Mutual Sector Overview And Evolution
The trends and issues highlighted are based on over twenty years of analysis and presentations by Mike Roberts, who until recently held the title of Senior Industry Advisor at Cuscal.
What is a Mutual Financial Institution?
Mutuals differ from non Mutuals in that their ownership model is based on members and not shareholders. This difference in itself has in the past been used in an attempt to attract new members, but essentially being a Mutual in itself has not been shown to attract members or increase the value of their relationships. For many years Mutuals were called Credit Unions, but recently larger Credit Unions can now call themselves Mutual Banks.
Why Mutual Financial Institutions Evolved
Basically Mutual FI’s evolved in a regulated financial marketplace where the basic Banking needs of a significant proportion of the population was not met by Banks because their business was not profitable.
Mutual FI’s were granted various tax and regulatory breaks by the Government to ensure that they could meet the basic Banking needs of the population and make a return that was reinvested in the membership. The main concession was that Mutual FI’s did not pay tax. This combined with other regulatory concessions ensured costs were minimised.
To counter the regulatory concessions Mutual FI’s had restrictions on lending with loans restricted to small personal loans.
Profile of a Mutual FI in a Regulated Environment
- Mutual FI’s were born in local communities or work places
- Basic financial services such as transaction accounts and payroll delivered to members whose needs were not met by Banks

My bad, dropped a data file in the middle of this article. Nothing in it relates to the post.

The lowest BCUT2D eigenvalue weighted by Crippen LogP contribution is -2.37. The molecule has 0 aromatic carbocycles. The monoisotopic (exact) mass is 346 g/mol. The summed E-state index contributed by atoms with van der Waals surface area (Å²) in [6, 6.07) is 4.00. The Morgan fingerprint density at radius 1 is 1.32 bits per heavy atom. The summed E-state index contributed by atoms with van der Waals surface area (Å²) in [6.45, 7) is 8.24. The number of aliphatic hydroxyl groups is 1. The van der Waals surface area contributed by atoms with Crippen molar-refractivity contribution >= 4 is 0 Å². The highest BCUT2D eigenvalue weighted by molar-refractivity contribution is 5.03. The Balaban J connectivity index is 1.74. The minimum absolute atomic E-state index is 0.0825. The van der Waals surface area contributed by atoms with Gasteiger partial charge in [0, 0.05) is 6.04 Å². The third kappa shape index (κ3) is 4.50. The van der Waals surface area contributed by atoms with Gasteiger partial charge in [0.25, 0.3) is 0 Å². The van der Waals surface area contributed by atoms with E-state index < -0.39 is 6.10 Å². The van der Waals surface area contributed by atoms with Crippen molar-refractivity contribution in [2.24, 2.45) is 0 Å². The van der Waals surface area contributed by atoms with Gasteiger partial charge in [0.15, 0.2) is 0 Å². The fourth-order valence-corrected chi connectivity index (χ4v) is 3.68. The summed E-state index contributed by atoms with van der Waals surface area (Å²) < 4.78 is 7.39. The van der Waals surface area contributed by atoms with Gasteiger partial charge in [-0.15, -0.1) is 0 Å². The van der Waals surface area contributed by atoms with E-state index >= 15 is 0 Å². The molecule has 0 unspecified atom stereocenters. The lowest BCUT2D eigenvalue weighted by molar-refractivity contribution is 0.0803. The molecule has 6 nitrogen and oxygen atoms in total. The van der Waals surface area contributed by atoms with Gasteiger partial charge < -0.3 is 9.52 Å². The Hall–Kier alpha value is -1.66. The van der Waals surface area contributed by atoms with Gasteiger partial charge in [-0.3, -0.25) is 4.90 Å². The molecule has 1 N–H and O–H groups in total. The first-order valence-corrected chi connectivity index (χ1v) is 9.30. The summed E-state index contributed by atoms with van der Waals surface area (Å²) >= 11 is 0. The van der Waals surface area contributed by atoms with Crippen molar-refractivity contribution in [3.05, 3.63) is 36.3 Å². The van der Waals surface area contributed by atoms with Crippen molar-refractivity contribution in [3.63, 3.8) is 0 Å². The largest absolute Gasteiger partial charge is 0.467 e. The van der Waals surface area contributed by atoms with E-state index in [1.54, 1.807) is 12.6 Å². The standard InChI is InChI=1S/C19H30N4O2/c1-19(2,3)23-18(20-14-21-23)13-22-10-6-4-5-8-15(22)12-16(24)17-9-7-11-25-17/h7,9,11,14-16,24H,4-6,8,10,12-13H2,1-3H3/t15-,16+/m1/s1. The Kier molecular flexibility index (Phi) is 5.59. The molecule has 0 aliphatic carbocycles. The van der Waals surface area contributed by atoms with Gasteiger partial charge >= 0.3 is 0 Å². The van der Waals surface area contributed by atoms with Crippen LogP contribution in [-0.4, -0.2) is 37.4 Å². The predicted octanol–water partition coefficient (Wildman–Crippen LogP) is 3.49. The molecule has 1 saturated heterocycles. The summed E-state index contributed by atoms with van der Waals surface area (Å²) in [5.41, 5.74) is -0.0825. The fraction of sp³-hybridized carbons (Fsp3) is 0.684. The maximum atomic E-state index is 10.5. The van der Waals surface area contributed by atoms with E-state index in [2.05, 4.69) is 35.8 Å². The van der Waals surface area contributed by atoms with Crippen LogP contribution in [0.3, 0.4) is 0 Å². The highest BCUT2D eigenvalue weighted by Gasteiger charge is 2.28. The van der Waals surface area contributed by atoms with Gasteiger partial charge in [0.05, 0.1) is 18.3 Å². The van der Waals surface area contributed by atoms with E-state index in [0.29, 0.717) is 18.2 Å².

- Transaction facilitators
- Personal loans main income generating product
- Secondary financial institution of many members especially as needs grew (e.g. mortgages)
- Positioned in Governments view as a social service to low profit segment
- Rewarded with tax and regulatory concessions for providing financial ‘social service’
- Met needs of basic financial needs of communities with common Bonds
- High levels of satisfaction from members due to friendly service
- Low levels of sophistication results in low level of Financial ‘respect’
- Mutual FI’s had 25% of the adult population as members, but only 4% market share of loans
Impacts of Deregulation
- Beginning in the 1980’s the Financial marketplace was increasingly deregulated to increase competition for the major Banks
- Mutual FI’s able to provide a wider range of services including mortgages
- Loss of tax concessions increases need to improve efficiency and relevance
- Increased regulation increases need for improvements in prudential, management and marketing skills
- Competing priorities (efficiency, innovation, cost cutting, marketing)
- Mutual FI’s became more relevant to needs of members and broader public
- Mutuals have opportunity to reposition
- Potential to position as provider of financial services to niche markets
- Need to better understand their target market
- Opportunity to target segments more effectively than competition
- Require cost effective analytical and target marketing capabilities
Impacts of Technological Change
The era of regulatory change has been accompanied by significant technological change.
- Transaction channel innovation ensuring a move from face to face to an increasingly sophisticated range of electronic and digital transaction channels
- Online innovation resulting in relationship building via the internet using mobile technology
- Increasingly sophisticated and costly analytical/marketing tools employed to increase product sales and build more valuable relationships
- Mutual FI’s historically transaction facilitators with modest relevance and value
- Deregulation have provide the Sector with significant challenges and opportunities
- Major opportunity is for Mutual FI’s to provide services to a niche market more effectively than competition due to the niche needs of its target market
- Technological advancement will help to identify niche segments and their needs
- Accessing cost effective technology and understanding how to best use the technology will help Mutual FI’s meet their potential and provide the completion for the major Banks that deregulation was intended to provide.
In our next article we will discuss the various trends in Mutual FI member behaviour identified over the past twenty years.